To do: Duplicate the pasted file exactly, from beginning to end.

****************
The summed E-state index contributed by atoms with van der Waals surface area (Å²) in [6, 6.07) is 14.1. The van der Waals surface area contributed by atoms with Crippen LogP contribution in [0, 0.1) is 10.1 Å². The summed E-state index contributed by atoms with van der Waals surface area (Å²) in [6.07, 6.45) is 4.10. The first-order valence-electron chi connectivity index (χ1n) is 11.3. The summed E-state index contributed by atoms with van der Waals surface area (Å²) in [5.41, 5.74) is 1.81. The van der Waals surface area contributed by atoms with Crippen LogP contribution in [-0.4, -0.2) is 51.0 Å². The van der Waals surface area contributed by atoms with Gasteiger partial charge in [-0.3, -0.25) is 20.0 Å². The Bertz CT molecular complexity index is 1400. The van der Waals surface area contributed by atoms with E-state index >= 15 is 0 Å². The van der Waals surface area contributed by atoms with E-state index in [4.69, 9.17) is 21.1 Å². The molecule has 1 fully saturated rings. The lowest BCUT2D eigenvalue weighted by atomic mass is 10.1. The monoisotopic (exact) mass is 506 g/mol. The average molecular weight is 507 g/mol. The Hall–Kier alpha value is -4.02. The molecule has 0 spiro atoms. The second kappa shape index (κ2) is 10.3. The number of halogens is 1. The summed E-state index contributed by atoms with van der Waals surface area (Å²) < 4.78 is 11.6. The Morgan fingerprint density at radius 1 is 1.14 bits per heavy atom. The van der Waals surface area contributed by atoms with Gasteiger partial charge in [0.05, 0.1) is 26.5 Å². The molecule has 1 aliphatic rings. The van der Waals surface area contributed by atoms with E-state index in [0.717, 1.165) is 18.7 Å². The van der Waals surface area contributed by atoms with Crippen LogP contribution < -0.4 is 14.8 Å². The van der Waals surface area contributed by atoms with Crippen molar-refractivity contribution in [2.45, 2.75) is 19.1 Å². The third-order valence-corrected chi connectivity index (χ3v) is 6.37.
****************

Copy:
The summed E-state index contributed by atoms with van der Waals surface area (Å²) in [6, 6.07) is 14.1. The van der Waals surface area contributed by atoms with Crippen LogP contribution in [0, 0.1) is 10.1 Å². The summed E-state index contributed by atoms with van der Waals surface area (Å²) in [6.07, 6.45) is 4.10. The first-order valence-electron chi connectivity index (χ1n) is 11.3. The summed E-state index contributed by atoms with van der Waals surface area (Å²) in [5.41, 5.74) is 1.81. The van der Waals surface area contributed by atoms with Crippen LogP contribution in [-0.4, -0.2) is 51.0 Å². The van der Waals surface area contributed by atoms with Gasteiger partial charge in [-0.3, -0.25) is 20.0 Å². The Bertz CT molecular complexity index is 1400. The van der Waals surface area contributed by atoms with E-state index >= 15 is 0 Å². The van der Waals surface area contributed by atoms with E-state index in [4.69, 9.17) is 21.1 Å². The molecule has 1 fully saturated rings. The lowest BCUT2D eigenvalue weighted by atomic mass is 10.1. The monoisotopic (exact) mass is 506 g/mol. The average molecular weight is 507 g/mol. The Hall–Kier alpha value is -4.02. The molecule has 0 spiro atoms. The second kappa shape index (κ2) is 10.3. The number of halogens is 1. The summed E-state index contributed by atoms with van der Waals surface area (Å²) < 4.78 is 11.6. The Morgan fingerprint density at radius 1 is 1.14 bits per heavy atom. The van der Waals surface area contributed by atoms with Gasteiger partial charge in [0.05, 0.1) is 26.5 Å². The molecule has 1 aliphatic rings. The van der Waals surface area contributed by atoms with E-state index in [0.717, 1.165) is 18.7 Å². The van der Waals surface area contributed by atoms with Crippen LogP contribution < -0.4 is 14.8 Å². The van der Waals surface area contributed by atoms with Crippen molar-refractivity contribution in [2.45, 2.75) is 19.1 Å². The third-order valence-corrected chi connectivity index (χ3v) is 6.37.